Finally, iMobie has not had any editorial input on the content of this article and I did not receive my copy of the software from them through any type of promotion, so there’s no reason for me to be unfairly biased.
What is AnyTrans?
AnyTrans is a comprehensive file management program that works with the entire range of iOS devices. It allows you to copy files to and from your device, view and manage your device backup files, and integrates with your iCloud account for easy management.
You can even copy files from one device to another, or clone all your settings and files from one device to another in a single click. If you want to create some new offline video content to watch on your device, you can use AnyTrans to download videos from popular video hosting sites like YouTube, DailyMotion and more.
Is It Safe to Use?
It is absolutely safe to use from a virus and malware standpoint. The installer file downloads the latest version of AnyTrans from the iMobie website and installs it directly, ensuring that you have the latest and most secure version of the software. Both the installer file and the installed program files pass scans from Microsoft Security Essentials and Malwarebytes Anti-Malware without any issues.
The only way that you might find yourself with a problem is when using the File Manager, a feature we’ll discuss in more detail later. Because it allows you to access system-level files that are usually hidden, it’s possible that you might delete something you shouldn’t.
As long as you’re careful to only delete files you understand and installed yourself, you shouldn’t have any problems using the software safely. If the worst does happen and something goes wrong with your phone, you can always just restore it from a backup copy that you made with AnyTrans.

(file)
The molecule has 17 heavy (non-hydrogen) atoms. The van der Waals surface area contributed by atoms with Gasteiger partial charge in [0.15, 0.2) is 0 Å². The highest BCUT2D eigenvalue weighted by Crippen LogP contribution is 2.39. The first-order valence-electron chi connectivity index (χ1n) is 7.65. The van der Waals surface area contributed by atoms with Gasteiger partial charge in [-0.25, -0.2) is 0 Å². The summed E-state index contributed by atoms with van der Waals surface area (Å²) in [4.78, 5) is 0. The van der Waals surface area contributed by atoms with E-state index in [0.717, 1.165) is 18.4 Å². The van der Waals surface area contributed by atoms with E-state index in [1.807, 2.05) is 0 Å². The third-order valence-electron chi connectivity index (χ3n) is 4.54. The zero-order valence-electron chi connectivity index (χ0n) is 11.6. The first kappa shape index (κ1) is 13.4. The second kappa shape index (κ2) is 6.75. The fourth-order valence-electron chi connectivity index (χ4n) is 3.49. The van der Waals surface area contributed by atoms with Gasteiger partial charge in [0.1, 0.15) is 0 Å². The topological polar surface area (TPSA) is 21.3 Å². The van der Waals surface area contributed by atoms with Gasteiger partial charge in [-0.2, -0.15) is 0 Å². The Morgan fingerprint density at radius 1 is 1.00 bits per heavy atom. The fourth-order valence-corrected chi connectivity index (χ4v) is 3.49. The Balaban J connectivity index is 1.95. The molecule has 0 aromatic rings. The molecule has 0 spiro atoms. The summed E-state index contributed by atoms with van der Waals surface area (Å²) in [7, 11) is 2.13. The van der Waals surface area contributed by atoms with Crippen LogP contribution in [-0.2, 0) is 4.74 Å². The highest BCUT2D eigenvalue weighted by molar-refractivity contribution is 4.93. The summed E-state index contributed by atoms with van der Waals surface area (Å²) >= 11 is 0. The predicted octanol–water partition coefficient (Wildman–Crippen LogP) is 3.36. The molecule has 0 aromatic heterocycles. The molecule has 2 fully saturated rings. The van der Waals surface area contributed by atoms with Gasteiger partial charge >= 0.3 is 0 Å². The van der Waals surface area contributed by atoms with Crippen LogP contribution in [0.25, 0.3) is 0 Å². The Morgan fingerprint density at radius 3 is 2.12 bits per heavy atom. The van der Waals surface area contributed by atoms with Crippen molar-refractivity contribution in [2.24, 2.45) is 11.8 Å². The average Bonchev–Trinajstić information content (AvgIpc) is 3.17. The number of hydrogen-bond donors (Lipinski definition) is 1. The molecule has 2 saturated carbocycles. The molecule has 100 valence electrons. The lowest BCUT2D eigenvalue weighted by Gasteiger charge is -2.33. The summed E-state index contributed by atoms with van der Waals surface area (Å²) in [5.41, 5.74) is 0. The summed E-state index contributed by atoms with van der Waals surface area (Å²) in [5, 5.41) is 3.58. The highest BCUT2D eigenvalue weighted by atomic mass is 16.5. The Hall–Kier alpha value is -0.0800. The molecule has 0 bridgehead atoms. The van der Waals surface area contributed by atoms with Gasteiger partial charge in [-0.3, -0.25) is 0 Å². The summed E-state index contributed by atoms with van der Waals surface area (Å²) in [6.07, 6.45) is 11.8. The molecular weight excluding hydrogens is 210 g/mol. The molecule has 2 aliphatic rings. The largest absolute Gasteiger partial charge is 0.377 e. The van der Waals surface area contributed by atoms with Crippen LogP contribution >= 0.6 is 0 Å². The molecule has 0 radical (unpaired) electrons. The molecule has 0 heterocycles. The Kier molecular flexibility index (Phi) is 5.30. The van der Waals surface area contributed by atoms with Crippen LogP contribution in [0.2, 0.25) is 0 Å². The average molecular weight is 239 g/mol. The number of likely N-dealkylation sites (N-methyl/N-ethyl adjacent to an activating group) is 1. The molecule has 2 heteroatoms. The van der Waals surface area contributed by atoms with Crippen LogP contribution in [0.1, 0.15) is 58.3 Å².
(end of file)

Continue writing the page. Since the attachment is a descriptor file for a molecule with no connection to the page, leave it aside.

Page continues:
Is It Free?
AnyTrans is not free software, although it does have a free trial mode that allows you to evaluate the software before making a purchase.
The free trial mode is limited in terms of the number of file transfers that can be completed, with a maximum of 50 before your transfer ability is suspended (see the screenshot below). It can easily be restored to full working order by making a purchase and entering the registration code from your email.
How Much does AnyTrans Cost?
AnyTrans is available for purchase under two main categories: a personal lifetime license that can be used on a single computer for $39.99 USD, or a family lifetime license that can be used on up to 5 computers at once for $99.99, although as of this writing it is on sale for $59.99. Both plans come with lifetime product updates, although only the family license comes with free premium support.